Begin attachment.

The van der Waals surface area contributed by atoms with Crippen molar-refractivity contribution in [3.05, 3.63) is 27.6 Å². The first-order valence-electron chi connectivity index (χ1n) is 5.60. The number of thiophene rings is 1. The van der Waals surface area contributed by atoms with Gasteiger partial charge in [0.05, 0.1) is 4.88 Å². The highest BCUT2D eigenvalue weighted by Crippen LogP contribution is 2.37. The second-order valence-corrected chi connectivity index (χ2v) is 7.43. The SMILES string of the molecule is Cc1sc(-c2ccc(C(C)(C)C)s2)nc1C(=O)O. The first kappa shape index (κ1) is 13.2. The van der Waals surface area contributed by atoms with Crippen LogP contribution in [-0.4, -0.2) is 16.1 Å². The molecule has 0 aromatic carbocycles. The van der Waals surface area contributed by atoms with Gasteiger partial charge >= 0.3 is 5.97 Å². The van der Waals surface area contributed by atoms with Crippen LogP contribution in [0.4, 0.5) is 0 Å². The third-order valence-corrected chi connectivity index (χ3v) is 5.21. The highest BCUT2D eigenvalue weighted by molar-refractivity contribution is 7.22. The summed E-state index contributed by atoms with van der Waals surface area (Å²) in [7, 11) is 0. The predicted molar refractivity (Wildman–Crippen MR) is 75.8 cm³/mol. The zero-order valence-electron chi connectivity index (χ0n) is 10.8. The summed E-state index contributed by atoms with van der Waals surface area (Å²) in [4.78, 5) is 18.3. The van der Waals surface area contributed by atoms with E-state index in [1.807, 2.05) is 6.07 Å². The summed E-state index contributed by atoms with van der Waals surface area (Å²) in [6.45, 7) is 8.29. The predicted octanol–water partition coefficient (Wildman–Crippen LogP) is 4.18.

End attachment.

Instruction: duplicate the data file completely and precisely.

The van der Waals surface area contributed by atoms with Crippen molar-refractivity contribution in [3.05, 3.63) is 27.6 Å². The first-order valence-electron chi connectivity index (χ1n) is 5.60. The number of thiophene rings is 1. The van der Waals surface area contributed by atoms with Gasteiger partial charge in [0.05, 0.1) is 4.88 Å². The highest BCUT2D eigenvalue weighted by Crippen LogP contribution is 2.37. The second-order valence-corrected chi connectivity index (χ2v) is 7.43. The SMILES string of the molecule is Cc1sc(-c2ccc(C(C)(C)C)s2)nc1C(=O)O. The first kappa shape index (κ1) is 13.2. The van der Waals surface area contributed by atoms with Crippen LogP contribution in [-0.4, -0.2) is 16.1 Å². The molecule has 0 aromatic carbocycles. The van der Waals surface area contributed by atoms with Gasteiger partial charge >= 0.3 is 5.97 Å². The van der Waals surface area contributed by atoms with Crippen LogP contribution in [0.4, 0.5) is 0 Å². The third-order valence-corrected chi connectivity index (χ3v) is 5.21. The highest BCUT2D eigenvalue weighted by molar-refractivity contribution is 7.22. The summed E-state index contributed by atoms with van der Waals surface area (Å²) in [7, 11) is 0. The predicted molar refractivity (Wildman–Crippen MR) is 75.8 cm³/mol. The zero-order valence-electron chi connectivity index (χ0n) is 10.8. The summed E-state index contributed by atoms with van der Waals surface area (Å²) in [4.78, 5) is 18.3. The van der Waals surface area contributed by atoms with E-state index in [1.807, 2.05) is 6.07 Å². The summed E-state index contributed by atoms with van der Waals surface area (Å²) in [6.45, 7) is 8.29. The predicted octanol–water partition coefficient (Wildman–Crippen LogP) is 4.18.